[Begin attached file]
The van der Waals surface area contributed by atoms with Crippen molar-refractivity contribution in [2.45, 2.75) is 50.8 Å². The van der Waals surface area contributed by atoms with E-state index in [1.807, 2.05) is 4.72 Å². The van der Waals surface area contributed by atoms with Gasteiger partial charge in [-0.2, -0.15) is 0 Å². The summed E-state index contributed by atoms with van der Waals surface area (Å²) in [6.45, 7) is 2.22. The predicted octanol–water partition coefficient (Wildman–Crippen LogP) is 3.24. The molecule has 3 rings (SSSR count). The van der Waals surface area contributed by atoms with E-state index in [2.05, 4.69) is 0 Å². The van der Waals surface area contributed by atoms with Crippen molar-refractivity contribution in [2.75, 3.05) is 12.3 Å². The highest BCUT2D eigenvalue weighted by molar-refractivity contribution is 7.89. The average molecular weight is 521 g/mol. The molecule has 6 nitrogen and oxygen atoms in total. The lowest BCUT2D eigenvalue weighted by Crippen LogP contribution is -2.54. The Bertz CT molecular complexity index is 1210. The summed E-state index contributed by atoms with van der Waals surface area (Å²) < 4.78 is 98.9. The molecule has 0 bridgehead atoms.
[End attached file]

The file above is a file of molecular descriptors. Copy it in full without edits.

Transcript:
The van der Waals surface area contributed by atoms with Crippen molar-refractivity contribution in [2.45, 2.75) is 50.8 Å². The van der Waals surface area contributed by atoms with E-state index in [1.807, 2.05) is 4.72 Å². The van der Waals surface area contributed by atoms with Gasteiger partial charge in [-0.2, -0.15) is 0 Å². The summed E-state index contributed by atoms with van der Waals surface area (Å²) in [6.45, 7) is 2.22. The predicted octanol–water partition coefficient (Wildman–Crippen LogP) is 3.24. The molecule has 3 rings (SSSR count). The van der Waals surface area contributed by atoms with E-state index in [2.05, 4.69) is 0 Å². The van der Waals surface area contributed by atoms with Crippen molar-refractivity contribution in [2.75, 3.05) is 12.3 Å². The highest BCUT2D eigenvalue weighted by molar-refractivity contribution is 7.89. The average molecular weight is 521 g/mol. The molecule has 6 nitrogen and oxygen atoms in total. The lowest BCUT2D eigenvalue weighted by Crippen LogP contribution is -2.54. The Bertz CT molecular complexity index is 1210. The summed E-state index contributed by atoms with van der Waals surface area (Å²) < 4.78 is 98.9. The molecule has 0 bridgehead atoms.